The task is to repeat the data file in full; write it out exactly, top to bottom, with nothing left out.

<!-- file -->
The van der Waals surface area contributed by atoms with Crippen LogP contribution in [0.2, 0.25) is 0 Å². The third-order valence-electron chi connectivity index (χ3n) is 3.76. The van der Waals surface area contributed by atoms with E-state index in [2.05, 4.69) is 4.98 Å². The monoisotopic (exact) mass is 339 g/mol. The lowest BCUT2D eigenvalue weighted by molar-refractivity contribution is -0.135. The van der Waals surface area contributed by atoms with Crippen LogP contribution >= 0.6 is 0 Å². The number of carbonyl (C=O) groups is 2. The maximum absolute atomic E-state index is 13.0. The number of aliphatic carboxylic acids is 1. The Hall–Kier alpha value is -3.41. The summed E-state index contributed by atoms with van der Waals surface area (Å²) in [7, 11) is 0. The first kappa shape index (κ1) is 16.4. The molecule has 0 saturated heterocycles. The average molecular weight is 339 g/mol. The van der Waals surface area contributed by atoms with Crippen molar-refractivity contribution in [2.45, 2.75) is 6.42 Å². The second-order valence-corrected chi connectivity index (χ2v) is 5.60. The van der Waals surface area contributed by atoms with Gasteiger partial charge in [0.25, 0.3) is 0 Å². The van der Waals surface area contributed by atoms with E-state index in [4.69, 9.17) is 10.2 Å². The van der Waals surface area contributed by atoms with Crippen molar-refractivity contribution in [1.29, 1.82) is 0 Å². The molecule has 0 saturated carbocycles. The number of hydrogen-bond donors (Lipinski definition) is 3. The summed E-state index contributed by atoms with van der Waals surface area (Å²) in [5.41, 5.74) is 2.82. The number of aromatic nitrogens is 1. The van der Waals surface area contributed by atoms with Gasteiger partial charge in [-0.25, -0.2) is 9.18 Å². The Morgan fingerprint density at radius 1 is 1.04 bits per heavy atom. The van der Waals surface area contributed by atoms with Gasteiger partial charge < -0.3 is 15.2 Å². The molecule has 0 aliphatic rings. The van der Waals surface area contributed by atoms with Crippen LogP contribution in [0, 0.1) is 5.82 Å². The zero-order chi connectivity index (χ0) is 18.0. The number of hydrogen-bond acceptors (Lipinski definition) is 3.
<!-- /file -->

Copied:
The van der Waals surface area contributed by atoms with Crippen LogP contribution in [0.2, 0.25) is 0 Å². The third-order valence-electron chi connectivity index (χ3n) is 3.76. The van der Waals surface area contributed by atoms with E-state index in [2.05, 4.69) is 4.98 Å². The monoisotopic (exact) mass is 339 g/mol. The lowest BCUT2D eigenvalue weighted by molar-refractivity contribution is -0.135. The van der Waals surface area contributed by atoms with Crippen LogP contribution >= 0.6 is 0 Å². The number of carbonyl (C=O) groups is 2. The maximum absolute atomic E-state index is 13.0. The number of aliphatic carboxylic acids is 1. The Hall–Kier alpha value is -3.41. The summed E-state index contributed by atoms with van der Waals surface area (Å²) in [7, 11) is 0. The first kappa shape index (κ1) is 16.4. The molecule has 0 saturated heterocycles. The average molecular weight is 339 g/mol. The van der Waals surface area contributed by atoms with Crippen molar-refractivity contribution in [2.45, 2.75) is 6.42 Å². The second-order valence-corrected chi connectivity index (χ2v) is 5.60. The van der Waals surface area contributed by atoms with Gasteiger partial charge in [0.25, 0.3) is 0 Å². The van der Waals surface area contributed by atoms with E-state index in [4.69, 9.17) is 10.2 Å². The van der Waals surface area contributed by atoms with Crippen molar-refractivity contribution in [1.29, 1.82) is 0 Å². The molecule has 0 saturated carbocycles. The number of hydrogen-bond donors (Lipinski definition) is 3. The summed E-state index contributed by atoms with van der Waals surface area (Å²) in [5.41, 5.74) is 2.82. The number of aromatic nitrogens is 1. The van der Waals surface area contributed by atoms with Gasteiger partial charge in [-0.25, -0.2) is 9.18 Å². The Morgan fingerprint density at radius 1 is 1.04 bits per heavy atom. The van der Waals surface area contributed by atoms with Gasteiger partial charge < -0.3 is 15.2 Å². The molecule has 0 aliphatic rings. The van der Waals surface area contributed by atoms with Crippen LogP contribution in [0, 0.1) is 5.82 Å². The zero-order chi connectivity index (χ0) is 18.0. The number of hydrogen-bond acceptors (Lipinski definition) is 3.